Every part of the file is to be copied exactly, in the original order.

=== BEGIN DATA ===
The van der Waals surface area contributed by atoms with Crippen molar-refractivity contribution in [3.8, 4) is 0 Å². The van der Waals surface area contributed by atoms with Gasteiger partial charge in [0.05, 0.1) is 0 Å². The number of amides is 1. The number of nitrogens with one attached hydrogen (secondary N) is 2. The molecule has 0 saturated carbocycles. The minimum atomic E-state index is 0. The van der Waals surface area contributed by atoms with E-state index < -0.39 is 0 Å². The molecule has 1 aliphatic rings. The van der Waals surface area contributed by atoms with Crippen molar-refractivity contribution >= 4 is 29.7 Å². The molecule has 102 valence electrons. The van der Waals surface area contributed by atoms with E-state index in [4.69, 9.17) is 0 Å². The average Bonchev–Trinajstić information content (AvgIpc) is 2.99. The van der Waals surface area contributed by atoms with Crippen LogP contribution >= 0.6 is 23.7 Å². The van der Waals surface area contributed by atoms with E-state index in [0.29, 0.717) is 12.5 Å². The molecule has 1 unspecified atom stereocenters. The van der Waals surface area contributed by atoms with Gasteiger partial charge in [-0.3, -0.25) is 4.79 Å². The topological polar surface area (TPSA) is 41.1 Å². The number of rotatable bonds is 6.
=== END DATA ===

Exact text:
The van der Waals surface area contributed by atoms with Crippen molar-refractivity contribution in [3.8, 4) is 0 Å². The van der Waals surface area contributed by atoms with Gasteiger partial charge in [0.05, 0.1) is 0 Å². The number of amides is 1. The number of nitrogens with one attached hydrogen (secondary N) is 2. The molecule has 0 saturated carbocycles. The minimum atomic E-state index is 0. The van der Waals surface area contributed by atoms with E-state index < -0.39 is 0 Å². The molecule has 1 aliphatic rings. The van der Waals surface area contributed by atoms with Crippen molar-refractivity contribution >= 4 is 29.7 Å². The molecule has 102 valence electrons. The van der Waals surface area contributed by atoms with E-state index in [4.69, 9.17) is 0 Å². The average Bonchev–Trinajstić information content (AvgIpc) is 2.99. The van der Waals surface area contributed by atoms with Crippen LogP contribution >= 0.6 is 23.7 Å². The van der Waals surface area contributed by atoms with E-state index in [0.29, 0.717) is 12.5 Å². The molecule has 1 unspecified atom stereocenters. The van der Waals surface area contributed by atoms with Gasteiger partial charge in [-0.3, -0.25) is 4.79 Å². The topological polar surface area (TPSA) is 41.1 Å². The number of rotatable bonds is 6.